Finally we came to Auschwitz and Auschwitz-Birkenau. Right now those are my least favorite places in the whole world. The first camp is enormous—just perfect for mass murder. There are many blocks of buildings, which also have prisoners’ belonging and even women's hair that had been cut. I saw very small pairs of shoes that used to belong to little children who were also kept in there. I saw pictures of starving children, and they were all crying. They were kept in a block with dirty beds, cold conditions, with lots of diseases inside. It was very hard to stay strong and alive.
It is so easy to raise a future generation of murderers
if our history is not passed down to our children.
When we walked through the gas chamber and the crematorium, we could not speak. We saw prisoners’ cells and where they were kept. There were blue stains on the walls again. Ashes, again, were used as fertilizers. Silence was the only way to show deep respect to the loss of human lives.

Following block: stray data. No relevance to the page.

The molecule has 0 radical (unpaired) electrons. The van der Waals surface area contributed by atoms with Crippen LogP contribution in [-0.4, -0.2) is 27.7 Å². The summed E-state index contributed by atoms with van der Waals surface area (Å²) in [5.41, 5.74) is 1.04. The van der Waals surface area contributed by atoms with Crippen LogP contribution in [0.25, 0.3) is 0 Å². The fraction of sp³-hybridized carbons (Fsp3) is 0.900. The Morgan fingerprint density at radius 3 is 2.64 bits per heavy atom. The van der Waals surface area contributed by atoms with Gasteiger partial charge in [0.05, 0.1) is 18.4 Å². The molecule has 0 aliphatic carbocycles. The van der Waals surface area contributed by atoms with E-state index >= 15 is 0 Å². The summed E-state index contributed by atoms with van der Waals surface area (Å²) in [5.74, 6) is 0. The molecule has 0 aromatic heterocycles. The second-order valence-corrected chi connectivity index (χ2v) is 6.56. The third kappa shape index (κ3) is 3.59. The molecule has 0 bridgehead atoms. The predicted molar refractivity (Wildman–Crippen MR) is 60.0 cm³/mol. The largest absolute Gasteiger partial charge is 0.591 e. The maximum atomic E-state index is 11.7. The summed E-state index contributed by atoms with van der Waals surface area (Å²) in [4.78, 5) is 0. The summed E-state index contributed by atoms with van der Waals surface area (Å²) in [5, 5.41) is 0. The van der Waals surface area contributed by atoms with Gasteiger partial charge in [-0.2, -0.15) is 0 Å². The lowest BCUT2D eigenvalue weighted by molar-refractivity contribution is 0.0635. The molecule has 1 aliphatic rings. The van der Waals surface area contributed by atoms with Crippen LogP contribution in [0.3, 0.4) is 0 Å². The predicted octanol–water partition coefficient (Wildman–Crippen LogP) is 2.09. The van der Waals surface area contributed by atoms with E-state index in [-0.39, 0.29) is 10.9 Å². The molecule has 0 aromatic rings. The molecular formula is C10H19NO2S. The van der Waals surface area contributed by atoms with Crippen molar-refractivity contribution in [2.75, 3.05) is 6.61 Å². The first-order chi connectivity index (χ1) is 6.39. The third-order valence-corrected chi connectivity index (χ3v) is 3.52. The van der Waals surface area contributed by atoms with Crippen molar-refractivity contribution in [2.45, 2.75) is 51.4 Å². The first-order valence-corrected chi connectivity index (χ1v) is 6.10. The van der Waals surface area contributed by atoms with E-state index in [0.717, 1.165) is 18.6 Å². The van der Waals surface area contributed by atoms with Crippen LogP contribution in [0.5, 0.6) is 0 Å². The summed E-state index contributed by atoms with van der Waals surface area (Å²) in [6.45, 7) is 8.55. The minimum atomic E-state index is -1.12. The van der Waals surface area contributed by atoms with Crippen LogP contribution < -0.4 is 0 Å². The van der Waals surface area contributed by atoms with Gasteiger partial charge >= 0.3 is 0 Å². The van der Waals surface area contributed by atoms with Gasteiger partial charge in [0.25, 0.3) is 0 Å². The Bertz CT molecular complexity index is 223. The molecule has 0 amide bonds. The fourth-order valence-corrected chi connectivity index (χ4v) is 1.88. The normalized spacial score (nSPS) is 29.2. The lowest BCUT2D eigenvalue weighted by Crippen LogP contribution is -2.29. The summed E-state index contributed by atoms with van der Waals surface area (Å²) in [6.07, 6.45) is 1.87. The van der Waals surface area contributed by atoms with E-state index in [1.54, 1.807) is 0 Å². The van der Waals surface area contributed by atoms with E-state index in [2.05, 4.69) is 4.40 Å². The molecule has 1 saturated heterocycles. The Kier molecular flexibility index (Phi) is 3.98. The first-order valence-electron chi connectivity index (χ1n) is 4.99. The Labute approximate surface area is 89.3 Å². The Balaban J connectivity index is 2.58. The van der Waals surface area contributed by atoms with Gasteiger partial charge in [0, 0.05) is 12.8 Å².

Auschwitz-Birkenau was unbelievable. It was mainly destroyed but still very emotional to see. There were cold beds, built in small spaces for a lot of people at once. During the morning roll call some prisoners died because of the bad conditions they had been kept in during the night.
I think every person needs to have this experience. It’s so important to understand that this is our history. We always need to think that it could be any of us, and we are so lucky it’s not the case. We should never let mass murder, genocide, and holocaust happen again. It is so easy to raise a future generation of murderers if our history is not passed down to our children. We all have hearts, and no matter what, we should stay human. Pray, cry, laugh, live, stay human, and never forget.